• 1819 års psalmbok som nr 341 under rubriken "Kristligt sinne och förhållande. För föräldrar." [But in the Koralbok, No. 341 refers to No. 126 for the melodi.]än

* * *

LBW has No. 187 as baptismal hymn, with Schmolk's words, and 248 as gathering hymn w/ Clausnitzer's.

Bkurbs on all three in the 1925 hymnal from (w/ help from a Lutheran website for the third, which is pretty obscure).

"Blessed Jesus, at Thy word." Text: Tobias Clausnitzer; trans. Catherine Winkworth. A gathering hymn. lists in 119 hymnals.

Blessed Jesus, at Thy word
Author: Tobias Clausnitzer; Translator: Catherine Winkworth
Published in 119 hymnals

1 Blessed Jesus, at your word
we are gathered all to hear you.
Let our hearts and souls be stirred
now to seek and love and fear you.
By your gospel pure and holy,
teach us, Lord, to love you solely.

"Blessed Jesus, here we stand." Baptismal hymn by Benjamin Schmolck, trans. Winkworth. 50 hymnals.

Blessed Jesus, here we stand.
Translator: Catherine Winkworth; Author: Benjamin Schmolck (1704)
Published in 50 hymnals

Dearest Jesus, we are here,
gladly your command obeying.
With this child we now draw near
in response to your own saying
that to you it shall be given
as a child and heir of heaven.

Now our worship sweet is over. Apparently a sending hymn, 17th-century German --

"Now our worship sweet is over."
Author: M. Hartmann Schenk
Published in 11 hymnals: American Lutheran Hymnal #d354 -- Evangelical Lutheran Hymn Book with Tunes #d297 -- Evangelical Lutheran Hymnal #9 Image -- Evangelical Lutheran Hymnbook (Lutheran Conference of Missouri and Other States) #d227 -- Evangelical Lutheran Hymnbook (Lutheran Conference of Missouri and Other States) #d247 -- Hymnal: for churches and Sunday-schools of the Augustana Synod #164 Image Songs of Praise #d208 -- Songs of Praise for Sunday Schools, Church Societies and the Home #d213 -- The Hymnal and Order of Service #d358 -- The Hymnal and Order of Service #d359 -- The Lutheran Hymnary Junior ... of the Norwegian Evangelical Lutheran Synod, the Evangelical Lutheran Synod and the United Norwegian Lutheran Church of America #d187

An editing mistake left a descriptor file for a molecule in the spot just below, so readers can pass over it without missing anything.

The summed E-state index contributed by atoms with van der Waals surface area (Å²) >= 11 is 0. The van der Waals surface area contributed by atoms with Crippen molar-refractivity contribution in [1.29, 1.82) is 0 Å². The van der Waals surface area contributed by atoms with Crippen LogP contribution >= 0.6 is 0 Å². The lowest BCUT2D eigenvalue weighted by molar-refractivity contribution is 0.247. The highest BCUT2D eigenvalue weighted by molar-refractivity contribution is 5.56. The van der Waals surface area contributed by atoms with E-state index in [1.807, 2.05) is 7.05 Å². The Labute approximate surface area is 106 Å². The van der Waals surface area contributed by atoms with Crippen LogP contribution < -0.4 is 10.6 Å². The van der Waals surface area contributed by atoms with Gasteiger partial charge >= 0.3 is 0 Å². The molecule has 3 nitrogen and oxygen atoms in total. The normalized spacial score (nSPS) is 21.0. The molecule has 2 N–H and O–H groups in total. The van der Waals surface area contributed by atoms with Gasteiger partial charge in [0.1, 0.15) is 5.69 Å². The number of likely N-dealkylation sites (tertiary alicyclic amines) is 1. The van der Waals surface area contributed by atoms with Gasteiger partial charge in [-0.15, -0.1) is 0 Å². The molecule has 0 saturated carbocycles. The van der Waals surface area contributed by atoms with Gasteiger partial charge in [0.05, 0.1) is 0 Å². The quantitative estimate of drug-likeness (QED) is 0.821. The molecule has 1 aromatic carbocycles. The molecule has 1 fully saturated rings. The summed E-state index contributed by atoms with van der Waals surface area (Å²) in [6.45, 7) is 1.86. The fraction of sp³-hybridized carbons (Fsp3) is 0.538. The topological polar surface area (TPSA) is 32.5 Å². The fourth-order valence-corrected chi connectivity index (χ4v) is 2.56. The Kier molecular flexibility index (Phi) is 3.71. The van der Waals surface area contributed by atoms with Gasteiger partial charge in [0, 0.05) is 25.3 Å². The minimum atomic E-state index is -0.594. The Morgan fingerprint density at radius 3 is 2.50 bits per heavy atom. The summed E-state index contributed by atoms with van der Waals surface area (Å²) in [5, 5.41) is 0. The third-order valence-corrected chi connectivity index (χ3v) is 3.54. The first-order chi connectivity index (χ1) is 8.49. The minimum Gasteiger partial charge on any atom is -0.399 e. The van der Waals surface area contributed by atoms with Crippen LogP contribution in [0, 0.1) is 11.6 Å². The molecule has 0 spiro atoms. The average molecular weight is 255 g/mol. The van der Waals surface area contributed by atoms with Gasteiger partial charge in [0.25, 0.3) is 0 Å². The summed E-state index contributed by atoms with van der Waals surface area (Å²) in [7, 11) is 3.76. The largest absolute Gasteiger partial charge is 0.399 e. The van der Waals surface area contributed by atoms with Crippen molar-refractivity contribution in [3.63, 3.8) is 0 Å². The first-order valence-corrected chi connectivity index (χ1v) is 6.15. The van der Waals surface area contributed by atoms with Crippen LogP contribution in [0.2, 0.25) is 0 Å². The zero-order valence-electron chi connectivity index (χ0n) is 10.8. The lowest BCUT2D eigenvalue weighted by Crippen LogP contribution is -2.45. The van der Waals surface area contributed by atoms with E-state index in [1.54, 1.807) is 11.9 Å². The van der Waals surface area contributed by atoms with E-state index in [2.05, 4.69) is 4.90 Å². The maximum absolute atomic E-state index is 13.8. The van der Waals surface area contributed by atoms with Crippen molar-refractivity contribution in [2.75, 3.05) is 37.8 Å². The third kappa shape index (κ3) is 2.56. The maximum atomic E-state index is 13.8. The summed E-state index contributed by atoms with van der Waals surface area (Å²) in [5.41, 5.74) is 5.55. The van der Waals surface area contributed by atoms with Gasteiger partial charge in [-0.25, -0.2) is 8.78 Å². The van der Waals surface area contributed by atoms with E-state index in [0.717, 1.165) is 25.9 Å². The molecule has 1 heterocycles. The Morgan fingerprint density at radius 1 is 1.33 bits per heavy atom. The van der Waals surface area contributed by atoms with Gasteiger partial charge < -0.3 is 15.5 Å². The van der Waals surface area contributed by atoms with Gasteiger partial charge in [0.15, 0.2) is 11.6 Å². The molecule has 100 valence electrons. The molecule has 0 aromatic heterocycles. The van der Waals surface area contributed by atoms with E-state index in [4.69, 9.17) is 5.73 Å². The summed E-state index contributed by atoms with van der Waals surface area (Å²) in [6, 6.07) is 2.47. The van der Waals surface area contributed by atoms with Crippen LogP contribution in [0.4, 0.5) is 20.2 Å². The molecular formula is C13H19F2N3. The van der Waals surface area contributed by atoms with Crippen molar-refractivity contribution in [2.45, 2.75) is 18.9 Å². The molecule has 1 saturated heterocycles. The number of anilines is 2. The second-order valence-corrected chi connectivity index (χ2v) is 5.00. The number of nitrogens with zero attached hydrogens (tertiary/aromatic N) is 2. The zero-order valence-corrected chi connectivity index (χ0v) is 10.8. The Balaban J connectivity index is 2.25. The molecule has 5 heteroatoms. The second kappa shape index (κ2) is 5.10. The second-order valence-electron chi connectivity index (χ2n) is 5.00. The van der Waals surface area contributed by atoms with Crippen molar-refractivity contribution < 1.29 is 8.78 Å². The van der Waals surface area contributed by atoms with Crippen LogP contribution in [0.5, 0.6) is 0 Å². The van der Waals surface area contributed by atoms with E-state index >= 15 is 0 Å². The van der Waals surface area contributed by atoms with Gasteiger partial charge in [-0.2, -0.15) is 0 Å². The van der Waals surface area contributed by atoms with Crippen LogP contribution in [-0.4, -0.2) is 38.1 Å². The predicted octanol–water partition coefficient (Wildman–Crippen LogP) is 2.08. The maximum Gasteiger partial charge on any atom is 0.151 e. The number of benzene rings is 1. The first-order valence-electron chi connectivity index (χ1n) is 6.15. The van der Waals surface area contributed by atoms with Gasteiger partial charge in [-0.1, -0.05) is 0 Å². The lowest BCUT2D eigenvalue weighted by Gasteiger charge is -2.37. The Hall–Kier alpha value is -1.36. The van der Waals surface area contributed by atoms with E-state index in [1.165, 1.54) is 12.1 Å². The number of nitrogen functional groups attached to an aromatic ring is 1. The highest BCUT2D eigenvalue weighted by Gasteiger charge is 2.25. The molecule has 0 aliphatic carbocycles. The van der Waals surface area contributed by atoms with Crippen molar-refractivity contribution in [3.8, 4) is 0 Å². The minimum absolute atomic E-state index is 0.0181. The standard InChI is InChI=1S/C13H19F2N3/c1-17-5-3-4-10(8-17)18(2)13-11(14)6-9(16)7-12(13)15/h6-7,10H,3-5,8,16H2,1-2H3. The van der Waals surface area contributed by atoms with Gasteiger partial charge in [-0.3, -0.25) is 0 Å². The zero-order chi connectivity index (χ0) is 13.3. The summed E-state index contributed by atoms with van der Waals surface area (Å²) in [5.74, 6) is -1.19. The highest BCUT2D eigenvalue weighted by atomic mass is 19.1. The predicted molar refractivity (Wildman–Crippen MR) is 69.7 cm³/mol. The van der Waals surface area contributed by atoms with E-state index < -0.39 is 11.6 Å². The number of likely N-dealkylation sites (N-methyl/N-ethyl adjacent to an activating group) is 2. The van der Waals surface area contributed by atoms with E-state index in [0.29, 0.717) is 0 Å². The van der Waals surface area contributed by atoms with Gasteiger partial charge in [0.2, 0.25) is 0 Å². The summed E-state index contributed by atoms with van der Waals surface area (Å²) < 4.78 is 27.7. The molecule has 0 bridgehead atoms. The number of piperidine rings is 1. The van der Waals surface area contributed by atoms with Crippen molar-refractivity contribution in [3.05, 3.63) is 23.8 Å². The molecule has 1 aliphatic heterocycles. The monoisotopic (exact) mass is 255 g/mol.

The Free Lutheran Chorale-Book at has the words:

1. Now our worship sweet is o’er—
Singing, praying, teaching, hearing;
Let us gladly God adore
For His gracious strength and cheering.
Praise our God, who now would save us,
For the rich repast He gave us.

Hartmann Schenk, 1634-1681, was a 17th-century German hymn writer and pastor. Biography, in German, at,_Hartmann.

This quote from, copied and pasted from my Sept. 7 post, spells out the relationship:

LlEBSTER JESU is a rather serene German chorale that is ideally sung in three long lines and in parts with light organ accompaniment. In rounded bar form (AABA') LIEBSTER JESU (also called DESSAU and NURENBERG) was originally one of Johann R. Able's “sacred arias,” first published with Franz J. Burmeister's Advent hymn text “Ja, er ist's, das Heil der Welt" in the Mühlhausen, Germany, Neue geistliche auf die Sonntage . . . Andachten (1664). The tune was later modified and published in the Darmstadt, Germany, Das grosse Cantional (1687) as a setting for a baptism hymn by Benjamin Schmolck that had the same first line as Clausnitzer's text: "Liebster Jesu, wir sind hier." Because several sources say that LIEBSTER JESU was first associated with Clausnitzer's hymn in the 1671 Altdoifer Gesangbuch, it seems probable that the tune name derives from that hymn text.